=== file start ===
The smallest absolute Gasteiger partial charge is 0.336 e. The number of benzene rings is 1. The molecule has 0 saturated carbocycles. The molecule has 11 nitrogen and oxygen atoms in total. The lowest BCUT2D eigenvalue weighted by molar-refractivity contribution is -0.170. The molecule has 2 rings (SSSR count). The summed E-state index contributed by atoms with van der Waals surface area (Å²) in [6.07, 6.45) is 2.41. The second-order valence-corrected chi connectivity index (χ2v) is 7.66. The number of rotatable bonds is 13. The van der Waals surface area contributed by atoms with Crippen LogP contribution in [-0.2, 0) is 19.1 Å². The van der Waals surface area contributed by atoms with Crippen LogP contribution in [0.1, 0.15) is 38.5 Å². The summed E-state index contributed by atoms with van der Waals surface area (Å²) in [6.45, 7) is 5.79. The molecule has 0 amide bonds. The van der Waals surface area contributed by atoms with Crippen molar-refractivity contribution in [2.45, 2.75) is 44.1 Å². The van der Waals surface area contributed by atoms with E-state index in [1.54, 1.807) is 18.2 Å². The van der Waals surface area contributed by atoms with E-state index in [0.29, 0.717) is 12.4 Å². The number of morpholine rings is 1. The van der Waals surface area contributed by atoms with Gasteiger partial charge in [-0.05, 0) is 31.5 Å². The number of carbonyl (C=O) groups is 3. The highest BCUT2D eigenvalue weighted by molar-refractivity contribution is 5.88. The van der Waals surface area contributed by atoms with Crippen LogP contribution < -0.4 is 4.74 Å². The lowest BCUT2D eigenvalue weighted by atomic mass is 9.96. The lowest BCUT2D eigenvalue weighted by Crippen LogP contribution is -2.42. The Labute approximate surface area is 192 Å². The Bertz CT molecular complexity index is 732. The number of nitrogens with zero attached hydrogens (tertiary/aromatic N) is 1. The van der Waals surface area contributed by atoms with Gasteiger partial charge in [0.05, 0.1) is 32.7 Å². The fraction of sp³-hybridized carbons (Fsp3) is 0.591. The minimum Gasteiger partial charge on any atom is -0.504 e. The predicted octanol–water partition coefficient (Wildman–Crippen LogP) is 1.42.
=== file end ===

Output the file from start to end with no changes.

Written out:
The smallest absolute Gasteiger partial charge is 0.336 e. The number of benzene rings is 1. The molecule has 0 saturated carbocycles. The molecule has 11 nitrogen and oxygen atoms in total. The lowest BCUT2D eigenvalue weighted by molar-refractivity contribution is -0.170. The molecule has 2 rings (SSSR count). The summed E-state index contributed by atoms with van der Waals surface area (Å²) in [6.07, 6.45) is 2.41. The second-order valence-corrected chi connectivity index (χ2v) is 7.66. The number of rotatable bonds is 13. The van der Waals surface area contributed by atoms with Crippen LogP contribution in [-0.2, 0) is 19.1 Å². The van der Waals surface area contributed by atoms with Crippen LogP contribution in [0.1, 0.15) is 38.5 Å². The summed E-state index contributed by atoms with van der Waals surface area (Å²) in [6.45, 7) is 5.79. The molecule has 0 amide bonds. The van der Waals surface area contributed by atoms with Crippen molar-refractivity contribution in [2.45, 2.75) is 44.1 Å². The van der Waals surface area contributed by atoms with E-state index in [1.54, 1.807) is 18.2 Å². The van der Waals surface area contributed by atoms with E-state index in [0.29, 0.717) is 12.4 Å². The number of morpholine rings is 1. The van der Waals surface area contributed by atoms with Gasteiger partial charge in [-0.05, 0) is 31.5 Å². The number of carbonyl (C=O) groups is 3. The highest BCUT2D eigenvalue weighted by molar-refractivity contribution is 5.88. The van der Waals surface area contributed by atoms with Crippen LogP contribution < -0.4 is 4.74 Å². The lowest BCUT2D eigenvalue weighted by atomic mass is 9.96. The lowest BCUT2D eigenvalue weighted by Crippen LogP contribution is -2.42. The Labute approximate surface area is 192 Å². The Bertz CT molecular complexity index is 732. The number of nitrogens with zero attached hydrogens (tertiary/aromatic N) is 1. The van der Waals surface area contributed by atoms with Gasteiger partial charge in [0.05, 0.1) is 32.7 Å². The fraction of sp³-hybridized carbons (Fsp3) is 0.591. The minimum Gasteiger partial charge on any atom is -0.504 e. The predicted octanol–water partition coefficient (Wildman–Crippen LogP) is 1.42.